South Dakota GFP caps non-resident archery licenses on public land
Unlimited tags still allowed for non-resident bowhunters on private land
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South Dakota will join most other states in capping deer and antelope archery licenses for out-of-state hunters on public land.
The state Game Fish and Parks Commission unanimously approved the change Thursday at a meeting in Pierre.
South Dakota had been one of the few states that allowed an unlimited number of non-resident bowhunters on public land. Some resident bowhunters have said for years that the policy resulted in overcrowded public hunting lands and treated wildlife like a profit-making commodity.
The GF&P Commission is an eight-person body ( currently down to six , due to two members stepping down and not yet being replaced) that is appointed by the governor.
The commission’s action allows up to 2,200 non-resident archery deer tags and 450 non-resident archery antelope tags on public land.
Non-resident licenses for private land are still unlimited.
Sam Kezar, a hunter from Lennox, said allowing unlimited non-resident license sales on private land is not science-based wildlife management.
“To try and separate the tag allocations between public land and private land misses the point of the North American Model of Wildlife Conservation, that our wildlife is a public resource,” Kezar told the commission.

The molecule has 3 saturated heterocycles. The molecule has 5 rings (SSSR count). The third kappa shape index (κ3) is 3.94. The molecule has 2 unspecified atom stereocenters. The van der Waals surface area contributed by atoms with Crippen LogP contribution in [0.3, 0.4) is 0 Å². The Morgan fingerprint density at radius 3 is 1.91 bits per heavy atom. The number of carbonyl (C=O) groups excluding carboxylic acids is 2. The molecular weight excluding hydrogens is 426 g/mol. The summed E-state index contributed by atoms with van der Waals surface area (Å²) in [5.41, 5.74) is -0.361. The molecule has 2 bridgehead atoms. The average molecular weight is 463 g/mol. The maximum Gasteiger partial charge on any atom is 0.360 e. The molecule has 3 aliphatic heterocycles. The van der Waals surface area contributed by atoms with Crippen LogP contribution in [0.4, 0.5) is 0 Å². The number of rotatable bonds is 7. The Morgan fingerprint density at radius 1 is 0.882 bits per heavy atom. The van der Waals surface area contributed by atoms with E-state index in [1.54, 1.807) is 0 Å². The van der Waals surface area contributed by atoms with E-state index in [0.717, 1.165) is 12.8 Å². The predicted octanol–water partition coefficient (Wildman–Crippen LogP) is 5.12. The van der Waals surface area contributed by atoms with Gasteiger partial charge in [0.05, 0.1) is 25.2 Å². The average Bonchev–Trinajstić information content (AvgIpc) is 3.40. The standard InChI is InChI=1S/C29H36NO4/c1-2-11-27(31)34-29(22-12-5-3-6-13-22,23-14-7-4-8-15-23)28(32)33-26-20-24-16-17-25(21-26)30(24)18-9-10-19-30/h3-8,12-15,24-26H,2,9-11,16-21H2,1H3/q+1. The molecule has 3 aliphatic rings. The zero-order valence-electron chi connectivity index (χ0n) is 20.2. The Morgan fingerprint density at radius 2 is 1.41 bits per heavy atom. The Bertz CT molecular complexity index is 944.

The North American Model of Wildlife Conservation is a non-binding set of principles to guide wildlife management and conservation. It is based on the idea that wildlife is a public resource and should be managed for the benefit of all citizens.
Non-resident bowhunters made up about one-fifth of South Dakota’s total number of archery deer licenses sold in 2021. But those non-resident hunters made up about half of the mule deer buck harvest.
Dana Rogers, a spokesperson with South Dakota Bowhunters Incorporated — a group that represents resident bowhunters — sees the change as a net positive. But he’s unsatisfied with “the hands-off approach to private land,” noting that wildlife is “all the same public resource.”
The group’s president, Justin Broughton, said in some western states, non-residents have to apply over multiple years before they draw a hunting license.
“We need to shift the focus to benefit our resident hunting,” Broughton said.
Chronic Wasting Disease continues
South Dakota’s deer populations are wrestling with pressures beyond non-residents and a brutal winter.
GF&P Senior Wildlife Biologist Andy Lindbloom updated the commission on the state of Chronic Wasting Disease in South Dakota’s deer and elk populations.
In 2022, the department tested about 500 samples, and 23 of those tested positive for the disease. For mule deer, there were 84 samples and 11 positives.
Chronic Wasting Disease is a fatal neurological disease that affects deer, elk and moose. It is caused by abnormal proteins, called prions, that attack the animal’s brain and nervous system. The contagious disease can be spread through direct contact with infected animals, as well as through contaminated soil, food or water.
The state already confirmed over 650 cases of the disease in South Dakota’s white-tailed and mule deer and elk since 2001.
Hunters can have their deer tested for the disease by dropping off the animal’s head at one of the state’s collection stations,
lymph nodes, or by contacting GF&P for help at no cost.